Police search Navalny's Moscow flats, office ahead of fresh rallies
Russia's Interior Ministry said it had launched a criminal probe into the violation of sanitary and epidemiological measures during a Moscow protest that saw thousands rally in support of Alexei Navalny on Saturday.
MOSCOW- Russian authorities on Wednesday ramped up pressure on the opposition, searching the apartments and offices of jailed Kremlin critic Alexei Navalny ahead of new protests called for the weekend to demand his release.
Ivan Zhdanov, the head of Navalny's FBK Anti-Corruption Foundation, said police were searching flats linked to Navalny and the foundation's offices for alleged violations of coronavirus restrictions.
Russia's Interior Ministry said Wednesday it had launched a criminal probe into the violation of sanitary and epidemiological measures during a Moscow protest that saw thousands rally in support of Navalny on Saturday.
The ministry's spokesperson Irina Volk said the organisers and participants of the rally "created a threat of the spread of the novel coronavirus infection".
Zhdanov said on Twitter that Navalny's wife Yulia was at one of the apartments and posted a video from inside where loud hammering could be heard outside the door.
"They are not letting in my lawyer. They broke my door in," Yulia Navalnaya yelled to journalists from out of her apartment window, an AFP journalist reported.
Standing outside the apartment, her lawyer Veronika Polyakova told AFP that the police are not letting her in which is a "violation of the law".
Searches were carried out at the homes of several other Navalny allies, Zhdanov added.
Zhdanov posted a screenshot from a security camera at the office of FBK, showing several masked men there.
The foundation is best known for its investigations into the wealth of Russia's political elite.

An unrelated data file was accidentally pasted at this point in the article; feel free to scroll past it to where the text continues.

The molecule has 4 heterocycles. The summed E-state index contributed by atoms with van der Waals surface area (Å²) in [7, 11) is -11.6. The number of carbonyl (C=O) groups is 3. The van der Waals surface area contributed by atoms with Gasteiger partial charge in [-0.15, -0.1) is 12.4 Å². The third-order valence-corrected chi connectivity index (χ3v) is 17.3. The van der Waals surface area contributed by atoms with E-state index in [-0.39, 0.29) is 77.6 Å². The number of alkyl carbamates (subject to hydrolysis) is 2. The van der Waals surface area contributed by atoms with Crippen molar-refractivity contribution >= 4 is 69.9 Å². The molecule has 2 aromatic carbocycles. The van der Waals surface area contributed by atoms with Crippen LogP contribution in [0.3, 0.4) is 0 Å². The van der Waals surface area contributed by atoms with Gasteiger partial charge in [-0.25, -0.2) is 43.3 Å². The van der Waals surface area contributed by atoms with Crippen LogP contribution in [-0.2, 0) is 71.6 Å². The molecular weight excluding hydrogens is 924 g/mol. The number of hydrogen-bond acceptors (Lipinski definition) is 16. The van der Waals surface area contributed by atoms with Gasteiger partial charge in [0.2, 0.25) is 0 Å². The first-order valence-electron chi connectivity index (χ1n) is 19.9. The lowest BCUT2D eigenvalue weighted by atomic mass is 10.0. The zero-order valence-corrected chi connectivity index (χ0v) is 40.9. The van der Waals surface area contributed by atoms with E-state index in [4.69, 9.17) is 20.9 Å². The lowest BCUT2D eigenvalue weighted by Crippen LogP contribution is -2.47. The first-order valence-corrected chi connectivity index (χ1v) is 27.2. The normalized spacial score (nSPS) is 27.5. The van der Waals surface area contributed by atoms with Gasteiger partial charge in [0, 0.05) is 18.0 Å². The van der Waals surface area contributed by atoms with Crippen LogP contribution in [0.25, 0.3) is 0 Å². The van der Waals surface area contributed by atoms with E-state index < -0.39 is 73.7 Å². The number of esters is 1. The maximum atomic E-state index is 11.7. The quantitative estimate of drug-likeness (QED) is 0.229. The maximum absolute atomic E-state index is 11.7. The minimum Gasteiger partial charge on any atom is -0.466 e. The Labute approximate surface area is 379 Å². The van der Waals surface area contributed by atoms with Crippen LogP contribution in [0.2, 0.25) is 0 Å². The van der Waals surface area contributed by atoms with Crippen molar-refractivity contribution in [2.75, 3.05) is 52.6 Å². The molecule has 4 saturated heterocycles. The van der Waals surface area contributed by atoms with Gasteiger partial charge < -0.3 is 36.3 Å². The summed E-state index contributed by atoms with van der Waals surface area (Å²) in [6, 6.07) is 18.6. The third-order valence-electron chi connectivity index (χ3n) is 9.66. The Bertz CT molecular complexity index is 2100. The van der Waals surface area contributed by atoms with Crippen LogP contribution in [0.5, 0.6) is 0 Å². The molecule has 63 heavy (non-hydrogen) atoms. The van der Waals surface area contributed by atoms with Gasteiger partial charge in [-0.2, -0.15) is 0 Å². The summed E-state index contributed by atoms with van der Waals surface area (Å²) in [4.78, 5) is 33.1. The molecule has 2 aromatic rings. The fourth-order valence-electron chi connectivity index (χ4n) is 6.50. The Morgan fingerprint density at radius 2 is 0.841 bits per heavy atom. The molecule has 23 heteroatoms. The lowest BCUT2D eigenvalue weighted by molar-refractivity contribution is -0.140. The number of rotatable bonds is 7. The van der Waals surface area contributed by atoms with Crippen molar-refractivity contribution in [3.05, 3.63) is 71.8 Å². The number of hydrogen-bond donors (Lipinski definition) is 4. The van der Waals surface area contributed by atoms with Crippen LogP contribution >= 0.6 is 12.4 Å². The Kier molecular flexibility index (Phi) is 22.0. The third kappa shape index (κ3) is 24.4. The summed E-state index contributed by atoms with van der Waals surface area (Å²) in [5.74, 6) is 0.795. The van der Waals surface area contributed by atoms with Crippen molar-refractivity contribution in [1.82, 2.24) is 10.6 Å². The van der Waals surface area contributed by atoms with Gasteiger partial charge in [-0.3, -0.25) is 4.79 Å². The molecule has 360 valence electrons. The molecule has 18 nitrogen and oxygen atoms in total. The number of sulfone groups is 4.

Its most recent report suggested President Vladimir Putin was given an opulent property on the Black Sea Coast costing over $1.5 billion as a gift.
The investigation was released days after Navalny was arrested on his return on January 17 from Germany, where he spent months recovering from a nerve agent poisoning he blames on the Kremlin.
ATTACK ON TECH FIRMS
Tens of thousands of people demonstrated in cities across Russia on Saturday calling for Navalny's release.
According to independent monitors, more than 3,900 people were detained at the demonstrations while authorities launched a series of criminal probes over the protests.
The Investigative Committee, which probes major crimes, said on Wednesday that 21 criminal cases have been launched across the country over calls to mass unrest, violence against the police and calls for minors to join last Saturday's protests.
The Interior Ministry also initiated criminal investigations in several cities over protesters "intentionally" blocking roads and stopping traffic.
Authorities also upped pressure on online platforms for failing to delete posts calling for minors to join the unsanctioned rallies.
Protests in Russia are banned if they are not approved by the authorities, as are calls for people under 18 to join demonstrations.
Russia's media watchdog Roskomnadzor said on Wednesday that platforms including Facebook, Instagram, Twitter, TikTok and YouTube, could be fined for failing to delete posts that called for minors attend to the rallies.
It added that the fines would range from 800,000 rubles ($10,520) to 4 million rubles ($52,760).
Also on Wednesday, Russian President Vladimir Putin warned of the growing influence of large technology companies, which he said are "competing" with states.
Navalny's arrest was met with widespread condemnation in the West, with the Group of Seven countries on Tuesday issuing a joint statement which calls for the "immediate and unconditional" release of Navalny.
Russia's Foreign Ministry on Wednesday called the statement "gross interference" in the country's domestic affairs and an "openly unfriendly step".